Councillors extend PSPO targeting dog fouling, littering and illegal off-road biking in Mansfield

Mansfield's Old Town Hall
By Andrew Topping, Local Democracy Reporter

A legal public order designed to cut offences like anti-social behaviour and littering in Mansfield has been extended for another three years.

The Mansfield district has had a public spaces protection order (PSPO) in place since 2016, with the order designed to target and clamp down on anti-social behaviour.

It gives council officers and police the power to fine people if they are caught committing a number of wide-reaching offences.

For several years of the PSPO this has included a ban on street drinking and restrictions on cycling through parts of the town centre, as well as begging, public urination and dog fouling district-wide.

Other parts of the order include continued powers to move people on when being anti-social in public spaces, as well as preventing dogs from being let off leads in public parks and play areas.

These offences have been included in a district-wide PSPO since 2019, but now the authority has renewed its terms for a further three years and added a new offence to the list.

The new addition bans off-road vehicles from using a section of land near Oak Tree and Forest Town known as ‘The Desert’.

The land, near Eakring Road, is a popular path for hikers and dog walkers but has been plagued by longstanding problems with off-road vehicles and motorcyclists using its sandy terrain.

The Labour-led authority has said these motorists were ‘putting the safety of [residents] … at risk’ and, following a consultation earlier this year, found the majority of respondents were supportive of the move.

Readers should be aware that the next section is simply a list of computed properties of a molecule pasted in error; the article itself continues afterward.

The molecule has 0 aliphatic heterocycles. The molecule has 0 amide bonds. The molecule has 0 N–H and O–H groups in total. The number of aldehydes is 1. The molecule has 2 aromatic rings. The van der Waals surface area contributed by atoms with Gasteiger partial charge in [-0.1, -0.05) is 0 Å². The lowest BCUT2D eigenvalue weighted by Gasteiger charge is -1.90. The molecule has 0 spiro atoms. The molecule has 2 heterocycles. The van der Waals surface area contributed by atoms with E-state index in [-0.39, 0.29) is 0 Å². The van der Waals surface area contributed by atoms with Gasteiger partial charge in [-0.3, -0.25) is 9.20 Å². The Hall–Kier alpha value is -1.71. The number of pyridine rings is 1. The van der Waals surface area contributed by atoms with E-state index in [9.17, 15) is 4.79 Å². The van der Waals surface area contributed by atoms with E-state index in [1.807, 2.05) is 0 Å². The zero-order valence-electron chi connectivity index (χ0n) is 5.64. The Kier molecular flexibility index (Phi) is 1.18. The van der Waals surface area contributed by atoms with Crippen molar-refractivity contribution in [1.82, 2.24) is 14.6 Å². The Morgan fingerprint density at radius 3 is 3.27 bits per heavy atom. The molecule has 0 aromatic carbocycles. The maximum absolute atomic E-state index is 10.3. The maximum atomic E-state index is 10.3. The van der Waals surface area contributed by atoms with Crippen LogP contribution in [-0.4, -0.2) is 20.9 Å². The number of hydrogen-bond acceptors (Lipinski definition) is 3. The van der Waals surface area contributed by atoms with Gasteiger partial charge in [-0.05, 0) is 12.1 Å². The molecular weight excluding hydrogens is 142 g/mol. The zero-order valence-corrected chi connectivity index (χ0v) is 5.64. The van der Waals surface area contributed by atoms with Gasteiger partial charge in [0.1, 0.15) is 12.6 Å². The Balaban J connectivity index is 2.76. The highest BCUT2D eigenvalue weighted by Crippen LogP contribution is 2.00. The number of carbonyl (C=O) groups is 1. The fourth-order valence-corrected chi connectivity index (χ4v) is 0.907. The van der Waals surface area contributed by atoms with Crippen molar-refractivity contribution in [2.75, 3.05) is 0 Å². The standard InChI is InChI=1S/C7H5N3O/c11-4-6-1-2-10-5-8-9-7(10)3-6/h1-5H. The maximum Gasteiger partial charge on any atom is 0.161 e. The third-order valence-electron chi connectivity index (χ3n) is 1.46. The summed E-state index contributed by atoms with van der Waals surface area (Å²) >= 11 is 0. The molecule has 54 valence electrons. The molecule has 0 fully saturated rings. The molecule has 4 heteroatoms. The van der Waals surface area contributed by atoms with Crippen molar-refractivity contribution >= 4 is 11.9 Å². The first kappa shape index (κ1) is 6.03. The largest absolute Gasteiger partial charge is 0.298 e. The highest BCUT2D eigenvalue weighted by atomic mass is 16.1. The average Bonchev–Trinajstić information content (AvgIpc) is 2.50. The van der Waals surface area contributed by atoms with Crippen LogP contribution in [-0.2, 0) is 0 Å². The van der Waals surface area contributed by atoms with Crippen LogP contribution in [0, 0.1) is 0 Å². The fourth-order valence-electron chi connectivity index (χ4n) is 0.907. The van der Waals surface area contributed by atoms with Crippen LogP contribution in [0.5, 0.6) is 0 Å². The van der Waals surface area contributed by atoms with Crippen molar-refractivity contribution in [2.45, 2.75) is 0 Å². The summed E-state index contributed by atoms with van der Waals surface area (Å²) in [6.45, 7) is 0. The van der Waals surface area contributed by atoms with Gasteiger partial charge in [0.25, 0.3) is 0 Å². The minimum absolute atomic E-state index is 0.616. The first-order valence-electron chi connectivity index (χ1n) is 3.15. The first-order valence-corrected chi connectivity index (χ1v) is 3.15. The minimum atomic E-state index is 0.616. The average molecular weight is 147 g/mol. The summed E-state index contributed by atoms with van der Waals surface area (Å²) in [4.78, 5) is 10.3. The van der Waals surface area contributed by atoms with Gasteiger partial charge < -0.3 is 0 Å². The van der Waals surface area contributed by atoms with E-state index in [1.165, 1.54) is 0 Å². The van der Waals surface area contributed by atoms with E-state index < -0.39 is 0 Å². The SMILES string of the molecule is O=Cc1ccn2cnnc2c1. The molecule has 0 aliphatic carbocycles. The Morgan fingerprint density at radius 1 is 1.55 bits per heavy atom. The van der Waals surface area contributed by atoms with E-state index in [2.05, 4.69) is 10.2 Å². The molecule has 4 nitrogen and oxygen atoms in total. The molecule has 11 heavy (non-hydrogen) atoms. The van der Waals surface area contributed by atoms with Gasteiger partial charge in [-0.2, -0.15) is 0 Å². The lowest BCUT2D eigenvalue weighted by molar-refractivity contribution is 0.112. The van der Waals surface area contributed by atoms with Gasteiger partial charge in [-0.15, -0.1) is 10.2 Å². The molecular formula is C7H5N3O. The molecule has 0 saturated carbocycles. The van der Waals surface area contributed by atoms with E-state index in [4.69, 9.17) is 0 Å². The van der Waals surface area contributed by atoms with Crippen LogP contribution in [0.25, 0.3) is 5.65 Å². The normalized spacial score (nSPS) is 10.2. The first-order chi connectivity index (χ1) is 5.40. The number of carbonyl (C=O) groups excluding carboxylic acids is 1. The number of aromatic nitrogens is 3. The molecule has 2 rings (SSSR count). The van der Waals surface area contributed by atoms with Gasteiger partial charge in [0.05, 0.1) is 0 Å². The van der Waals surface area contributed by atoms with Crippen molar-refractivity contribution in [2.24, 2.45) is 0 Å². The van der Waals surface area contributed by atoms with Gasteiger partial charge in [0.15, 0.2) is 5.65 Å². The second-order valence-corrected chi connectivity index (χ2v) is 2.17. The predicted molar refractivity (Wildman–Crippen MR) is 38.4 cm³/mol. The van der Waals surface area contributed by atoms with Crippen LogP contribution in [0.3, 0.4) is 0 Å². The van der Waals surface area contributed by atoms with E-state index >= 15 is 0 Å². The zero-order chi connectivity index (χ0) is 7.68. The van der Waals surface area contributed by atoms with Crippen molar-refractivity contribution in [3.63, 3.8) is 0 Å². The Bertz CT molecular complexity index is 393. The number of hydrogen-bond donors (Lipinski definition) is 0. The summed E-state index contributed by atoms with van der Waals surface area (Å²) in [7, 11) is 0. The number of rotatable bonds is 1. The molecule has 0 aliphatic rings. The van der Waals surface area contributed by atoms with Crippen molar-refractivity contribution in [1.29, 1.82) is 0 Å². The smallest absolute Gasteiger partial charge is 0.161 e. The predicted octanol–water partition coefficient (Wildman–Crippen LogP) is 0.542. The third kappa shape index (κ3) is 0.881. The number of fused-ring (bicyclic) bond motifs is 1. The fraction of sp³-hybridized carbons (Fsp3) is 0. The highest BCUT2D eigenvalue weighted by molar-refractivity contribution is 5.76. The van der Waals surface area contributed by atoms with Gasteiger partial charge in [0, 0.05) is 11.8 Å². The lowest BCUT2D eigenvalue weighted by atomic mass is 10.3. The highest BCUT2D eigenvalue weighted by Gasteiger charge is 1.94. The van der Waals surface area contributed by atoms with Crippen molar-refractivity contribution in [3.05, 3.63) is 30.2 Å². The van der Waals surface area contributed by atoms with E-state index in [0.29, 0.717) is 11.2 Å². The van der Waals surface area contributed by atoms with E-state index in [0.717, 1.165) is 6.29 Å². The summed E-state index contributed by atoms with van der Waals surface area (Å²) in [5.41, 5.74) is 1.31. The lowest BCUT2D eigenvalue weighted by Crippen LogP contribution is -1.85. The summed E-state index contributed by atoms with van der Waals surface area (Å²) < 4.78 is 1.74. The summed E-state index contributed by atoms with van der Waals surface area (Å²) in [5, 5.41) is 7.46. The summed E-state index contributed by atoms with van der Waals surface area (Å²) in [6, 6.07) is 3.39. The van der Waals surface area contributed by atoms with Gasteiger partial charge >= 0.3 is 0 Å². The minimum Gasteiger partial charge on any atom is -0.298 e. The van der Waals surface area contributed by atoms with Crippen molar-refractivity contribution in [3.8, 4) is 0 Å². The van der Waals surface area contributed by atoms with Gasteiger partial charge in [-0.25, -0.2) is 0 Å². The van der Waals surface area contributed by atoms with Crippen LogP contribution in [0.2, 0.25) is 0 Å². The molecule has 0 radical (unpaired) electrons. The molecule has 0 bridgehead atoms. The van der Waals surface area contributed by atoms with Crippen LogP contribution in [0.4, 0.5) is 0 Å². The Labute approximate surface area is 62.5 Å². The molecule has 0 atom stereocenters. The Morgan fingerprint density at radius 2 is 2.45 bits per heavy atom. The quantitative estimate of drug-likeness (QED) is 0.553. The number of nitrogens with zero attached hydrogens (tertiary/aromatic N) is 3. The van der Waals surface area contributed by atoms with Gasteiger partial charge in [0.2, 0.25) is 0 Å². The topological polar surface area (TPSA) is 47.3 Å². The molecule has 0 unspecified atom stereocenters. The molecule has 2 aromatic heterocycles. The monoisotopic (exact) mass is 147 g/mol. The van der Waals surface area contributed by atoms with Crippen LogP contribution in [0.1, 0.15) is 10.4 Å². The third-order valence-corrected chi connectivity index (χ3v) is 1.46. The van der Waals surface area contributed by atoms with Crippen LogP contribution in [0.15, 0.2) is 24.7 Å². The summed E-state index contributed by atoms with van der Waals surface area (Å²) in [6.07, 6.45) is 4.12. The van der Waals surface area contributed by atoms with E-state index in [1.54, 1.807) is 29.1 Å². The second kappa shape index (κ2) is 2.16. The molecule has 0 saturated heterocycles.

Now, following the full council meeting on Tuesday (September 20), the council has approved extending the order until 2025 with the new addition at ‘The Desert’.

Councillor Marion Bradshaw (Lab), the council’s portfolio holder for safer communities, presented the PSPO to councillors and said the new document “reflects the issues” faced by residents.

She said: “The aim of having a PSPO in place is to allow the law-abiding majority to go about their business as free as possible and to use public spaces safely.

“A new category [at The Desert] will address very longstanding safety concerns for local people, landowners, partners and stakeholders.

“It also helps to sustain the work of various wildlife and biodiversity conservation groups, and projects that protect the environment of the area.

“Working in partnership with the police, the PSPO has been a vital tool for the council in helping to deal with and enforce a wide range of issues that cause a nuisance to our local communities.”

Councillors unanimously supported extending the document, though some did raise concerns about how it will be enforced.

Cllr John Smart (Lab), who represents Ransom Wood, said: “It’s a fine document, but the problem we’ve got with all this is enforcing it.

“We’re very short on police, we’re short on wardens, and when talking about The Desert, there are about 18 ways you can get onto it. How on earth they are going to enforce that, I have no idea.”

But Cllr Paul Henshaw (Lab), who won the Oak Tree by-election last week, said he hopes the PSPO will “improve all areas” of the district and put issues with enforcing it down to Government cutbacks.

He said: “During my recent campaign in Oak Tree, one of the biggest problems indicated to me was the situation in regards to anti-social behaviour.

“When we pass this, it will go some way to alleviating the problems all estates get. In relation to policing it, yes we’ve got to make sure it works, but [local authorities and the police] have been cut back by 10 years of austerity.

“If we don’t do anything, we’ll be condemned for inactivity. We must support this and, hopefully, the situation will improve in all our areas.”

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